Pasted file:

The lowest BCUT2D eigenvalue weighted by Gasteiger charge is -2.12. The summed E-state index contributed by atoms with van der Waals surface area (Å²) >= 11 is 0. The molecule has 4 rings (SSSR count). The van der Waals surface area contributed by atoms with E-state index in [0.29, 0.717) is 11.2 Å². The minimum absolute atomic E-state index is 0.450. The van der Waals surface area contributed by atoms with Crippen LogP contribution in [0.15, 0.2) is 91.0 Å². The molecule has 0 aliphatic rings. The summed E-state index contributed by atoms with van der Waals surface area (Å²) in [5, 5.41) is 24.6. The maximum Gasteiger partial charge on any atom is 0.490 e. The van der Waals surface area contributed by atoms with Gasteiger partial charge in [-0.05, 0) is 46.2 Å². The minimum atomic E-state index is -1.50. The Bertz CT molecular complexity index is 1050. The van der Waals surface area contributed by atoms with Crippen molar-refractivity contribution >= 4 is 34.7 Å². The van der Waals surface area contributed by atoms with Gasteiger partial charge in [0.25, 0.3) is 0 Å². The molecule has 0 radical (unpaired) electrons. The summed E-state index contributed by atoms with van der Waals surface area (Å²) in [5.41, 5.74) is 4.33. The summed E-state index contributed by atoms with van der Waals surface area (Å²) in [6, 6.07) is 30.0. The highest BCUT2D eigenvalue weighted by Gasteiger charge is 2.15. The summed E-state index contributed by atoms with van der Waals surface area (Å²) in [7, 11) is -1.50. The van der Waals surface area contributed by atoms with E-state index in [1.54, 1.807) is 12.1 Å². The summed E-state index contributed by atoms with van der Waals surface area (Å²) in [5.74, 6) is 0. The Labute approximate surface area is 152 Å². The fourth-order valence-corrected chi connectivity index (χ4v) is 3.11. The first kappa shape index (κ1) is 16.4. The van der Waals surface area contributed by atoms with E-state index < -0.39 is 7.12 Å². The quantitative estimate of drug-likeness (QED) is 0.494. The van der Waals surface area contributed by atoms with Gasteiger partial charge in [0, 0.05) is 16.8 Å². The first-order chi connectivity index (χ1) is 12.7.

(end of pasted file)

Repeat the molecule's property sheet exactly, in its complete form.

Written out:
The lowest BCUT2D eigenvalue weighted by Gasteiger charge is -2.12. The summed E-state index contributed by atoms with van der Waals surface area (Å²) >= 11 is 0. The molecule has 4 rings (SSSR count). The van der Waals surface area contributed by atoms with E-state index in [0.29, 0.717) is 11.2 Å². The minimum absolute atomic E-state index is 0.450. The van der Waals surface area contributed by atoms with Crippen LogP contribution in [0.15, 0.2) is 91.0 Å². The molecule has 0 aliphatic rings. The summed E-state index contributed by atoms with van der Waals surface area (Å²) in [5, 5.41) is 24.6. The maximum Gasteiger partial charge on any atom is 0.490 e. The van der Waals surface area contributed by atoms with Gasteiger partial charge in [-0.05, 0) is 46.2 Å². The minimum atomic E-state index is -1.50. The Bertz CT molecular complexity index is 1050. The van der Waals surface area contributed by atoms with Crippen molar-refractivity contribution >= 4 is 34.7 Å². The van der Waals surface area contributed by atoms with Gasteiger partial charge in [0.25, 0.3) is 0 Å². The molecule has 0 radical (unpaired) electrons. The summed E-state index contributed by atoms with van der Waals surface area (Å²) in [5.41, 5.74) is 4.33. The summed E-state index contributed by atoms with van der Waals surface area (Å²) in [6, 6.07) is 30.0. The highest BCUT2D eigenvalue weighted by Gasteiger charge is 2.15. The summed E-state index contributed by atoms with van der Waals surface area (Å²) in [7, 11) is -1.50. The van der Waals surface area contributed by atoms with E-state index in [1.54, 1.807) is 12.1 Å². The summed E-state index contributed by atoms with van der Waals surface area (Å²) in [5.74, 6) is 0. The Labute approximate surface area is 152 Å². The fourth-order valence-corrected chi connectivity index (χ4v) is 3.11. The first kappa shape index (κ1) is 16.4. The van der Waals surface area contributed by atoms with E-state index < -0.39 is 7.12 Å². The quantitative estimate of drug-likeness (QED) is 0.494. The van der Waals surface area contributed by atoms with Gasteiger partial charge in [0, 0.05) is 16.8 Å². The first-order chi connectivity index (χ1) is 12.7.